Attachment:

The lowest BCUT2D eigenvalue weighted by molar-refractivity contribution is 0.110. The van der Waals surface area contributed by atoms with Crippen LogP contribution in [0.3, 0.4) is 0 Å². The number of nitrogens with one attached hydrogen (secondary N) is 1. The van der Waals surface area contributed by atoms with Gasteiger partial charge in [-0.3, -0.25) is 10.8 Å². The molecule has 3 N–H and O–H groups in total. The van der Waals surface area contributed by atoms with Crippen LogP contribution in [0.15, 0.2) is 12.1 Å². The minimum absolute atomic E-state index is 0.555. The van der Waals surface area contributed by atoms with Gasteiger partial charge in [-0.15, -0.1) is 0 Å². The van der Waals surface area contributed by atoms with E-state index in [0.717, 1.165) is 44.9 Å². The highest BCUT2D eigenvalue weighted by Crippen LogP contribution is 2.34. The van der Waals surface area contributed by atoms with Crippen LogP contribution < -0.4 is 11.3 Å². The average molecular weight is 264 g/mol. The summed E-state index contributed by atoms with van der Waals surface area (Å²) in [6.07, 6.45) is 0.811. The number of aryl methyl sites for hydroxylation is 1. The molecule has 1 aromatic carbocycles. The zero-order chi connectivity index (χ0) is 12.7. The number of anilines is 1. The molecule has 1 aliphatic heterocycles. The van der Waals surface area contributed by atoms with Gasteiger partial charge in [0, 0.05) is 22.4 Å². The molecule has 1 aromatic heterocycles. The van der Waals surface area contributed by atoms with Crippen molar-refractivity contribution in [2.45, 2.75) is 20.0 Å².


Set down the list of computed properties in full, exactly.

The lowest BCUT2D eigenvalue weighted by molar-refractivity contribution is 0.110. The van der Waals surface area contributed by atoms with Crippen LogP contribution in [0.3, 0.4) is 0 Å². The number of nitrogens with one attached hydrogen (secondary N) is 1. The van der Waals surface area contributed by atoms with Gasteiger partial charge in [-0.3, -0.25) is 10.8 Å². The molecule has 3 N–H and O–H groups in total. The van der Waals surface area contributed by atoms with Crippen LogP contribution in [0.15, 0.2) is 12.1 Å². The minimum absolute atomic E-state index is 0.555. The van der Waals surface area contributed by atoms with Gasteiger partial charge in [-0.15, -0.1) is 0 Å². The van der Waals surface area contributed by atoms with E-state index in [0.717, 1.165) is 44.9 Å². The highest BCUT2D eigenvalue weighted by Crippen LogP contribution is 2.34. The van der Waals surface area contributed by atoms with Crippen LogP contribution < -0.4 is 11.3 Å². The average molecular weight is 264 g/mol. The summed E-state index contributed by atoms with van der Waals surface area (Å²) in [6.07, 6.45) is 0.811. The number of aryl methyl sites for hydroxylation is 1. The molecule has 1 aromatic carbocycles. The zero-order chi connectivity index (χ0) is 12.7. The number of anilines is 1. The molecule has 1 aliphatic heterocycles. The van der Waals surface area contributed by atoms with Gasteiger partial charge in [0, 0.05) is 22.4 Å². The molecule has 1 aromatic heterocycles. The van der Waals surface area contributed by atoms with Crippen molar-refractivity contribution in [2.45, 2.75) is 20.0 Å².